WASHINGTON — The cost of the F-35 fighter jet′s engine is set to increase by 3 percent due to Turkey’s removal from the program in 2019, the head of Pratt & Whitney’s military engines division said Thursday.

The company’s F135 engine — which is used in all three variants of the Lockheed Martin-made F-35 Joint Strike Fighter — was initially manufactured with a total of 188 parts produced by Turkish suppliers, Matthew Bromberg told lawmakers during a House Armed Services Committee hearing.

“These are some of the most critical parts of the engine, and the Turkey suppliers were high quality, low cost,” he said. “Seventy-five percent of them have been qualified in new suppliers. Most of those are domestic here in the United States.”

Pratt & Whitney expects to have the remaining 25 percent of Turkish-made parts for the F135 qualified by the end of 2021, with all Turkish parts flushed from the system by the time engines for the 15th lot of aircraft roll off the line in 2020. At that point, about 20 percent of the F135′s parts will be made by international vendors.

Turkey, once a partner in the F-35 program and set to buy 100 F-35A conventional takeoff-and-landing models, was expelled from the program after accepting delivery of the Russian S-400 air defense system. At the time, the Pentagon hoped to remove all Turkish suppliers from the program by 2020, but it will take until 2022 for all contracts with Turkish companies to come to a close, said Greg Ulmer, head of Lockheed’s aeronautics programs.

The Pentagon’s F-35 Joint Program Office is “continuing to work with Pratt and Whitney on steps to address the projected cost growth to ensure that the F135 Propulsion System remains affordable component of the F-35 air system,” F-35 program executive Lt. Gen. Eric Fick stated in written testimony to lawmakers.

Aside from the engine’s forthcoming cost increase, the F-35 program is also grappling with difficulties in sustaining the F135 due to a power module shortage.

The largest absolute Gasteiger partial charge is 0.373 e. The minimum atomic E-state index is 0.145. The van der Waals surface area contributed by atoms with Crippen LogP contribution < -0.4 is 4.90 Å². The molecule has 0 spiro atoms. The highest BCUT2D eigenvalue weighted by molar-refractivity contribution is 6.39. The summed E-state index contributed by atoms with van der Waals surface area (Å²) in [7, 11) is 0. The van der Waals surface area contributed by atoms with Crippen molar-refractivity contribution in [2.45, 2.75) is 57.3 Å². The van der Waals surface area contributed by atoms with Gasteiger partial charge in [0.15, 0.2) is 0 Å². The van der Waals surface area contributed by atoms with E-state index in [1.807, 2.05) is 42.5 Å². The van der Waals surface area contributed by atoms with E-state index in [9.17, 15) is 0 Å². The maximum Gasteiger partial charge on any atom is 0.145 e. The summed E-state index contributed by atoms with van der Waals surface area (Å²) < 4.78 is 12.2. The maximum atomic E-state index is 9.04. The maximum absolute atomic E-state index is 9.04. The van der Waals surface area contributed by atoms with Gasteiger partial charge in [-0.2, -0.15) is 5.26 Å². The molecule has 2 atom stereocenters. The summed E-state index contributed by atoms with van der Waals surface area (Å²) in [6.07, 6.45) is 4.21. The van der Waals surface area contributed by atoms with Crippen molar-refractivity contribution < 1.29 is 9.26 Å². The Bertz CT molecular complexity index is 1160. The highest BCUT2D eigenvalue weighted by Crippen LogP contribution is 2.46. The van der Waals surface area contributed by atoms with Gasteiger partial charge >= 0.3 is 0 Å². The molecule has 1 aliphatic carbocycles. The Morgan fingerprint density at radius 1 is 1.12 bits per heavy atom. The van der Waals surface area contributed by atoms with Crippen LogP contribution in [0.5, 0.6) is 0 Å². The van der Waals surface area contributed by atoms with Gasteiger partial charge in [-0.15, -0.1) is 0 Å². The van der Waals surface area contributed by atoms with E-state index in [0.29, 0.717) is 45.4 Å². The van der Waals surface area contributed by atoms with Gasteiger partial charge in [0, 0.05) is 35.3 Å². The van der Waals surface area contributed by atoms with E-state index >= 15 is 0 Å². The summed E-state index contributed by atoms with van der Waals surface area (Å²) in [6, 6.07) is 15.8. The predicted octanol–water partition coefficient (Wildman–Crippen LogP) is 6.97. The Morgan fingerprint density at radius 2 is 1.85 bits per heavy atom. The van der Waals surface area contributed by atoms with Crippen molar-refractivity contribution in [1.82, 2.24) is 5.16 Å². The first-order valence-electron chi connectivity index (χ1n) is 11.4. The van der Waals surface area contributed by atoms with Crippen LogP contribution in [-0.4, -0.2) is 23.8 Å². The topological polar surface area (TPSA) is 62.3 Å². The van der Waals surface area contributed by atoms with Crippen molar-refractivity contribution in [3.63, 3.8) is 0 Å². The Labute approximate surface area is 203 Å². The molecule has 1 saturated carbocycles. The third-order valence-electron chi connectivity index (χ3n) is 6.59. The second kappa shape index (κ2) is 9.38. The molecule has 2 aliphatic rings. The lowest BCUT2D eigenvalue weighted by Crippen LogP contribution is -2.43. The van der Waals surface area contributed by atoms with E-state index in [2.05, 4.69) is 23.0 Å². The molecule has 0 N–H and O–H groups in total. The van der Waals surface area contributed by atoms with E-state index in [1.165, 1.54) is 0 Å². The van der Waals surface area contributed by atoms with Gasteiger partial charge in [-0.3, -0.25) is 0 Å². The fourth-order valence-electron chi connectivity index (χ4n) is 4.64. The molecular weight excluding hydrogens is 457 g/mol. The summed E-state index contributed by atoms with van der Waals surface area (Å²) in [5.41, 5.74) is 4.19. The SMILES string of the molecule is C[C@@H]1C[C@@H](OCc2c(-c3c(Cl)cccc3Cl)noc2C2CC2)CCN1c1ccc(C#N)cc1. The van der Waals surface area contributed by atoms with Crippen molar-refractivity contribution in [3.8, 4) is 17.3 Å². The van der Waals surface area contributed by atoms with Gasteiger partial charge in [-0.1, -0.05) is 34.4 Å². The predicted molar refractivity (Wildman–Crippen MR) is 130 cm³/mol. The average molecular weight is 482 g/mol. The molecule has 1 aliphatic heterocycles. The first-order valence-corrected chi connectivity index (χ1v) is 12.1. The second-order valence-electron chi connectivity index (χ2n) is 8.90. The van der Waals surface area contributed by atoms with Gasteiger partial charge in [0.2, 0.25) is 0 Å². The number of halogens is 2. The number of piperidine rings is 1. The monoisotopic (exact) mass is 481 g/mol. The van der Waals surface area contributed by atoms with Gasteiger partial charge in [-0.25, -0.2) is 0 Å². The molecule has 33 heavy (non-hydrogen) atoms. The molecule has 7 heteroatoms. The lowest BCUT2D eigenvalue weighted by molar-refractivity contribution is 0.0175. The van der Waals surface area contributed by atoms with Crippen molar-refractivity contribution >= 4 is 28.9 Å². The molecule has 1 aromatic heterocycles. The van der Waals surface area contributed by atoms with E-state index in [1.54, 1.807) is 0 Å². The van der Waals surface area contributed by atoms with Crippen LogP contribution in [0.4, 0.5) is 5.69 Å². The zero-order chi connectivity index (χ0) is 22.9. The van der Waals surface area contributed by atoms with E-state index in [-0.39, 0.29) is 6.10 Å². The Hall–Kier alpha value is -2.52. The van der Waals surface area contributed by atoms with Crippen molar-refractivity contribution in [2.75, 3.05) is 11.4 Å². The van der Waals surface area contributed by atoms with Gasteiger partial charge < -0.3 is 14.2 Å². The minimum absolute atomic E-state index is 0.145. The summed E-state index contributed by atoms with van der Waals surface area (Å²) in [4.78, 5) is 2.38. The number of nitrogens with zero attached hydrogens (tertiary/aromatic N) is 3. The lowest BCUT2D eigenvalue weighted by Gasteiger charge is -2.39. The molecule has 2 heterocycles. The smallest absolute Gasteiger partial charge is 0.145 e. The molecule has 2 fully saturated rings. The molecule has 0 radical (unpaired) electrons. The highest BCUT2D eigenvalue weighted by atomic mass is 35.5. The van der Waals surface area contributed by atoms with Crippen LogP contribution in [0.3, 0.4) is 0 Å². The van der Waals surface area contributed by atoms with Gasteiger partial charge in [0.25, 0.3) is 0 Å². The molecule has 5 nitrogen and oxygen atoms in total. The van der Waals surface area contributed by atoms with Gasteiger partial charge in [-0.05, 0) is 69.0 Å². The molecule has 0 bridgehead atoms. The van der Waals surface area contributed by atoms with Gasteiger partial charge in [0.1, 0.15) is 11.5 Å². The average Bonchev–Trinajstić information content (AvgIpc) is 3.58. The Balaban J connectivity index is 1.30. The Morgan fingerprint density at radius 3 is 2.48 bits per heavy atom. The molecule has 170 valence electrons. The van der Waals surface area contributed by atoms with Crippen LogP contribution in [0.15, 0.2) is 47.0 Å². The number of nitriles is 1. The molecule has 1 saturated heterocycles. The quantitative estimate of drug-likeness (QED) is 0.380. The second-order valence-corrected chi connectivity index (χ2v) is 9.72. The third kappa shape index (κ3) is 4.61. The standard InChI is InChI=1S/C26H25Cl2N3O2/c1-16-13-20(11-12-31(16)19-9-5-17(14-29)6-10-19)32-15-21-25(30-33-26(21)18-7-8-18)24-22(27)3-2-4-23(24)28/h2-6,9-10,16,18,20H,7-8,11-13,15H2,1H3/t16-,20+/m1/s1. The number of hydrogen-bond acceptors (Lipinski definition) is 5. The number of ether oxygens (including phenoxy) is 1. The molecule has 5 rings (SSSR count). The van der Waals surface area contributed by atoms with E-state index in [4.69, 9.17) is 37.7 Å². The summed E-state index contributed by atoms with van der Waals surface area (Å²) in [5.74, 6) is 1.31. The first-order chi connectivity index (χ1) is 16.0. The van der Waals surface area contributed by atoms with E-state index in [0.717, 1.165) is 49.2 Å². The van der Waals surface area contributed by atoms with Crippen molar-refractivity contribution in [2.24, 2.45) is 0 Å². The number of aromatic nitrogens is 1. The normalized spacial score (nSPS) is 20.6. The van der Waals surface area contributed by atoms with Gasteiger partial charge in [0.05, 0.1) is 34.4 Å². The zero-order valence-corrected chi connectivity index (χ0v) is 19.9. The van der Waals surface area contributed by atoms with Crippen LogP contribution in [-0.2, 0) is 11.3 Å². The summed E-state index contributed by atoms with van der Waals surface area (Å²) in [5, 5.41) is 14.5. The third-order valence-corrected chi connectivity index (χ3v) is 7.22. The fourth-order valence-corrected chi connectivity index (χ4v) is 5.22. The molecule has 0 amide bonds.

On April 22, a total of 21 Air Force F-35As were grounded due to engine problems, said Brig. Gen. David Abba, who leads the F-35 integration office. Fifteen of those aircraft would be flyable with engine repairs.

In a March interview, Bromberg told Defense News an array of factors had caused the engine shortage — which was further exacerbated by the COVID-19 crisis — and it would take time for corrective actions to work.

Unlike most fighter engine programs, where an additional 20-30 percent of spare parts are maintained to ensure parts are available on the flight line or the depot, the F-35 program funds only about 10-12 percent, he said.

“The whole program was designed to eliminate intermediate maintenance and have a very robust international sustainment depot system that will be able to turn modules very effectively in the field,” Bromberg explained. “The lower spares ratio, though, is making all that a little bit more exposed than you would have seen on another program. And we have to get through that.”

Another issue is that much of the planning and funding of spare parts, repair activity and logistics processes occur years before it is actually needed. For a program like the F-35, which has been operational for a couple years, those plans were based on estimates — not hard data from decades of flying and maintaining the plane.

That analysis left Pratt & Whitney a bit behind when it came to fielding certain support equipment and technical data, which Bromberg said has since been delivered. In addition, the COVID-19 pandemic tacked on a three-month delay to the company’s plans to ramp up engine production and sustainment efforts.

“We pick our best estimate. In some cases, you’re over. In some cases, you’re under. All that was in place a year ago,” Bromberg said. “But in light of 2020, we probably didn’t have enough margin.”

The F-35 program is beginning to see increased output of F135 power modules due to the arrival of needed support equipment and technical data, Fick said. The F135 engine depot at Tinker Air Force Base, Oklahoma, plans to end a second shift by the end of the year, and the program office is also working to accelerate the activation of F135 engine maintenance at the Fleet Repair Center South East in Jacksonville, Florida.

“The actions we have taken to date have begun to show benefit, as power module production at the Oklahoma City Air Logistics Complex has increased significantly in the last year and the projected readiness impacts, while still above our requirement, have started to stabilize,” he said.

The Tinker depot plans to produce 40 power modules this year and ramp up to 60 modules in 2022, Abba said.

However, because the armed services will begin conducting 2,000-hour overhaul inductions in 2022, the program office estimates the costs to maintain the F135 will grow over the next five years, Fick stated.

Valerie Insinna is Defense News' air warfare reporter. She previously worked the Navy/congressional beats for Defense Daily, which followed almost three years as a staff writer for National Defense Magazine. Prior to that, she worked as an editorial assistant for the Tokyo Shimbun’s Washington bureau.

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